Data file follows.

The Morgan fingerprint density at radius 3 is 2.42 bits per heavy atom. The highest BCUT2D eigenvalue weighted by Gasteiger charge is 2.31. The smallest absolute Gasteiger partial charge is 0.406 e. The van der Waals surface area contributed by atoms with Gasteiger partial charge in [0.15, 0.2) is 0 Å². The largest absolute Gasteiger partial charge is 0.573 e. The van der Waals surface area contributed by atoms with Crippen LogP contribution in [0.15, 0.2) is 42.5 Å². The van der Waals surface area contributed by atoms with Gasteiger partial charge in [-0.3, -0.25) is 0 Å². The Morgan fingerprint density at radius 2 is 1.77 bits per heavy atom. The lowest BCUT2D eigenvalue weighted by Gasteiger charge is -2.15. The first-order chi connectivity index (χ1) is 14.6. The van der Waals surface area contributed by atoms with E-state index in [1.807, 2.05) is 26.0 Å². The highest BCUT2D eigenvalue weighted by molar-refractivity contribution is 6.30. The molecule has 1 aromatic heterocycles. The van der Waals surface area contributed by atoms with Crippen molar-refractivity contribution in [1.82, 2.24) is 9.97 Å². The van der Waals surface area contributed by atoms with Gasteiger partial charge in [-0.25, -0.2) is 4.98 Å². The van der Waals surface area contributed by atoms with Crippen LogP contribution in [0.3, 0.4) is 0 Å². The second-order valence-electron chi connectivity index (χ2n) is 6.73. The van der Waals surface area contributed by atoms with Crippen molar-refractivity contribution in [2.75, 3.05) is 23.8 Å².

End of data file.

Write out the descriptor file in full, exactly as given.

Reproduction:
The Morgan fingerprint density at radius 3 is 2.42 bits per heavy atom. The highest BCUT2D eigenvalue weighted by Gasteiger charge is 2.31. The smallest absolute Gasteiger partial charge is 0.406 e. The van der Waals surface area contributed by atoms with Gasteiger partial charge in [0.15, 0.2) is 0 Å². The largest absolute Gasteiger partial charge is 0.573 e. The van der Waals surface area contributed by atoms with Crippen LogP contribution in [0.15, 0.2) is 42.5 Å². The van der Waals surface area contributed by atoms with Gasteiger partial charge in [-0.3, -0.25) is 0 Å². The Morgan fingerprint density at radius 2 is 1.77 bits per heavy atom. The lowest BCUT2D eigenvalue weighted by Gasteiger charge is -2.15. The first-order chi connectivity index (χ1) is 14.6. The van der Waals surface area contributed by atoms with E-state index in [1.807, 2.05) is 26.0 Å². The highest BCUT2D eigenvalue weighted by molar-refractivity contribution is 6.30. The molecule has 1 aromatic heterocycles. The van der Waals surface area contributed by atoms with Crippen molar-refractivity contribution in [1.82, 2.24) is 9.97 Å². The van der Waals surface area contributed by atoms with Gasteiger partial charge in [-0.25, -0.2) is 4.98 Å². The van der Waals surface area contributed by atoms with Crippen LogP contribution in [0.3, 0.4) is 0 Å². The second-order valence-electron chi connectivity index (χ2n) is 6.73. The van der Waals surface area contributed by atoms with Crippen molar-refractivity contribution in [2.75, 3.05) is 23.8 Å².